Dolpa District, Nepal – Prime snow leopard habitat – Photo: Tshiring Lhamu Lama

In late 2021, a Foxlight nighttime predator deterrent pilot program was launched in the Dolpa District of Nepal by Conservancy partner Tshiring Lhamu Lama in response to a large depredation incident that occurred earlier in the year — 52 livestock animals (sheep and goats) that were being kept together in a corral were attacked and killed by a snow leopard.

Livestock corral Dolpo District, Nepal – Photo: Tshiring Lhamu Lama

Depredation events usually occur during the months of December through April in this region, which coincides with the breeding season of the snow leopard. It’s also a time when winter weather forces both livestock and predators to lower elevations, and domestic sheep and goats are more often kept in a corral, making them easy prey for predators. Large depredation events do not occur frequently but do happen when snow leopards are triggered by the movement of many animals being held together in a corral. But whether it’s one animal or many, the loss of livestock can be economically devastating.

Meeting with herders – Photo: Tshiring Lhamu Lama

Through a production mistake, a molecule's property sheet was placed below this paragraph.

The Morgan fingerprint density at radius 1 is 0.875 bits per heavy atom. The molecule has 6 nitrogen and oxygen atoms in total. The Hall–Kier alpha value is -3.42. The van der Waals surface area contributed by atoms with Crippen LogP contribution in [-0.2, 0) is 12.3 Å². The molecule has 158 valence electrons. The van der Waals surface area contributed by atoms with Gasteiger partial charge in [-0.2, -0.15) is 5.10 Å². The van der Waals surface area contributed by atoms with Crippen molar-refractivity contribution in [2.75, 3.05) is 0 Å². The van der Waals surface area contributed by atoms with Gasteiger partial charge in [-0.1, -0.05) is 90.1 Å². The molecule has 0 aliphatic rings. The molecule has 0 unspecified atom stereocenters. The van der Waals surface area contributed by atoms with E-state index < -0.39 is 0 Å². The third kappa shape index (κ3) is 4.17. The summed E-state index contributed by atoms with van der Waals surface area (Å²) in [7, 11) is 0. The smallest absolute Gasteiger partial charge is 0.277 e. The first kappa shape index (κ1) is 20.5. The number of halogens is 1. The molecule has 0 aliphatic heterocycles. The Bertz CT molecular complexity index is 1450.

As the snow leopard is considered a sacred species by members of the local communities, its cultural value is equal to that of its importance to the stability of the high mountain ecosystem. This makes finding solutions to conflict between people and this apex predator imperative. With this in mind, Tshiring met with local community members of Koma Village where 20 of the 34 households are herders.

Koma Village, Nepal – Photo: Tshiring Lhamu Lama

Guard dogs are kept by the herders, but snow leopards don’t seem to be bothered by them. The consensus of the herders was that two additional methods of predator deterrence would be effective – installing roofs over traditional corrals and the implementation of lights within the corrals.

Setting up Foxlights around a traditional livestock corral – Photo: Tshiring Lhamu Lama

One Foxlight together with a collapsible pole was distributed to each of the herders to use within their individual corrals. Instruction was provided on the function and use of the Foxlight. Powered by a solar-charged battery and activated by darkness, the random intermittent flashing colored lights can be seen up to kilometer away and have proven to be successful at keeping both snow leopards and wolves away from livestock.

Herders from the Koma Village working with FoxLights – Photo: Tshiring Lhamu Lama

In the spring, Tshiring will update us on the success of the Foxlights in this region of Nepal.